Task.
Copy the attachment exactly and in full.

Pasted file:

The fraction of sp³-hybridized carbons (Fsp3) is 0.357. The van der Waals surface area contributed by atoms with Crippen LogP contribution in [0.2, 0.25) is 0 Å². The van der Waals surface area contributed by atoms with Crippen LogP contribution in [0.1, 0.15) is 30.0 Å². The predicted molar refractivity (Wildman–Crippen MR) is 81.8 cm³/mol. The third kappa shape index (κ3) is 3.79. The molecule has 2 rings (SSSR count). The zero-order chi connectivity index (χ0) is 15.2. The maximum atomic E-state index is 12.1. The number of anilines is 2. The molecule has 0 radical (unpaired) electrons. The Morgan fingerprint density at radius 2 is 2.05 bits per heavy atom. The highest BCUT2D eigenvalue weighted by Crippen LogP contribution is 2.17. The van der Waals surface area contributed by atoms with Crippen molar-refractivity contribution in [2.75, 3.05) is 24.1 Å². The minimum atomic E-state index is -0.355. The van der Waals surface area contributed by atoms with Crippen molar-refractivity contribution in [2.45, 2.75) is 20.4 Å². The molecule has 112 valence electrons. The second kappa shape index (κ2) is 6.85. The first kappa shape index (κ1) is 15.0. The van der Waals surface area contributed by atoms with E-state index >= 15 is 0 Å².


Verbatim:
The fraction of sp³-hybridized carbons (Fsp3) is 0.357. The van der Waals surface area contributed by atoms with Crippen LogP contribution in [0.2, 0.25) is 0 Å². The van der Waals surface area contributed by atoms with Crippen LogP contribution in [0.1, 0.15) is 30.0 Å². The predicted molar refractivity (Wildman–Crippen MR) is 81.8 cm³/mol. The third kappa shape index (κ3) is 3.79. The molecule has 2 rings (SSSR count). The zero-order chi connectivity index (χ0) is 15.2. The maximum atomic E-state index is 12.1. The number of anilines is 2. The molecule has 0 radical (unpaired) electrons. The Morgan fingerprint density at radius 2 is 2.05 bits per heavy atom. The highest BCUT2D eigenvalue weighted by Crippen LogP contribution is 2.17. The van der Waals surface area contributed by atoms with Crippen molar-refractivity contribution in [2.75, 3.05) is 24.1 Å². The minimum atomic E-state index is -0.355. The van der Waals surface area contributed by atoms with Crippen molar-refractivity contribution in [2.45, 2.75) is 20.4 Å². The molecule has 112 valence electrons. The second kappa shape index (κ2) is 6.85. The first kappa shape index (κ1) is 15.0. The van der Waals surface area contributed by atoms with E-state index >= 15 is 0 Å².